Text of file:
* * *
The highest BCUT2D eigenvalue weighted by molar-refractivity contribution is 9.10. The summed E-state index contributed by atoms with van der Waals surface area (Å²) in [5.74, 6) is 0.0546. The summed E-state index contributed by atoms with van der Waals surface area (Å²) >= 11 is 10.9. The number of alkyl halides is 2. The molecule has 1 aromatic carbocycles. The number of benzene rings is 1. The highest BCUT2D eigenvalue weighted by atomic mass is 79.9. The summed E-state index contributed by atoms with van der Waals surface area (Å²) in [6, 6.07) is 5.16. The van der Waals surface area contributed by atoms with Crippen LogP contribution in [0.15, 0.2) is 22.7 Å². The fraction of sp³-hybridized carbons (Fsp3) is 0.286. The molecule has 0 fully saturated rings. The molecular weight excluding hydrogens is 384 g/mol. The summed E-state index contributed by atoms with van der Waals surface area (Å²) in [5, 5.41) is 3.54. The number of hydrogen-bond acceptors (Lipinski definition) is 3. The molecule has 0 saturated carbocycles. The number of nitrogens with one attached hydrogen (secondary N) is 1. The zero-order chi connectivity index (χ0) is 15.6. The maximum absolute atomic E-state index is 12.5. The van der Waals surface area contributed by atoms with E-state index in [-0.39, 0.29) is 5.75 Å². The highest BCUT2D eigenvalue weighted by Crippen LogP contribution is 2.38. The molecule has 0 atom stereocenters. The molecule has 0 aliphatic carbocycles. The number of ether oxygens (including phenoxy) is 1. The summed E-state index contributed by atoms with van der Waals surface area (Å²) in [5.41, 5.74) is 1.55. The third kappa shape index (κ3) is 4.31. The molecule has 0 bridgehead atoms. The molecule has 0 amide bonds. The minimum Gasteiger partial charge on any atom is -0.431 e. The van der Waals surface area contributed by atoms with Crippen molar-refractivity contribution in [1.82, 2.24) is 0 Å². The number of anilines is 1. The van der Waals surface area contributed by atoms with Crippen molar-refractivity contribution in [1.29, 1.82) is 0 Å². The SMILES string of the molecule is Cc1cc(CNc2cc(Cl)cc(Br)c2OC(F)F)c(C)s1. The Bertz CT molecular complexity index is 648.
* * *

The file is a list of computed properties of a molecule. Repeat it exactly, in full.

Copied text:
The highest BCUT2D eigenvalue weighted by molar-refractivity contribution is 9.10. The summed E-state index contributed by atoms with van der Waals surface area (Å²) in [5.74, 6) is 0.0546. The summed E-state index contributed by atoms with van der Waals surface area (Å²) >= 11 is 10.9. The number of alkyl halides is 2. The molecule has 1 aromatic carbocycles. The number of benzene rings is 1. The highest BCUT2D eigenvalue weighted by atomic mass is 79.9. The summed E-state index contributed by atoms with van der Waals surface area (Å²) in [6, 6.07) is 5.16. The van der Waals surface area contributed by atoms with Crippen LogP contribution in [0.15, 0.2) is 22.7 Å². The fraction of sp³-hybridized carbons (Fsp3) is 0.286. The molecule has 0 fully saturated rings. The molecular weight excluding hydrogens is 384 g/mol. The summed E-state index contributed by atoms with van der Waals surface area (Å²) in [5, 5.41) is 3.54. The number of hydrogen-bond acceptors (Lipinski definition) is 3. The molecule has 0 saturated carbocycles. The number of nitrogens with one attached hydrogen (secondary N) is 1. The zero-order chi connectivity index (χ0) is 15.6. The maximum absolute atomic E-state index is 12.5. The van der Waals surface area contributed by atoms with E-state index in [-0.39, 0.29) is 5.75 Å². The highest BCUT2D eigenvalue weighted by Crippen LogP contribution is 2.38. The molecule has 0 atom stereocenters. The molecule has 0 aliphatic carbocycles. The number of ether oxygens (including phenoxy) is 1. The summed E-state index contributed by atoms with van der Waals surface area (Å²) in [5.41, 5.74) is 1.55. The third kappa shape index (κ3) is 4.31. The molecule has 0 bridgehead atoms. The molecule has 0 amide bonds. The minimum Gasteiger partial charge on any atom is -0.431 e. The van der Waals surface area contributed by atoms with Crippen molar-refractivity contribution in [1.82, 2.24) is 0 Å². The number of anilines is 1. The van der Waals surface area contributed by atoms with Crippen molar-refractivity contribution in [1.29, 1.82) is 0 Å². The SMILES string of the molecule is Cc1cc(CNc2cc(Cl)cc(Br)c2OC(F)F)c(C)s1. The Bertz CT molecular complexity index is 648.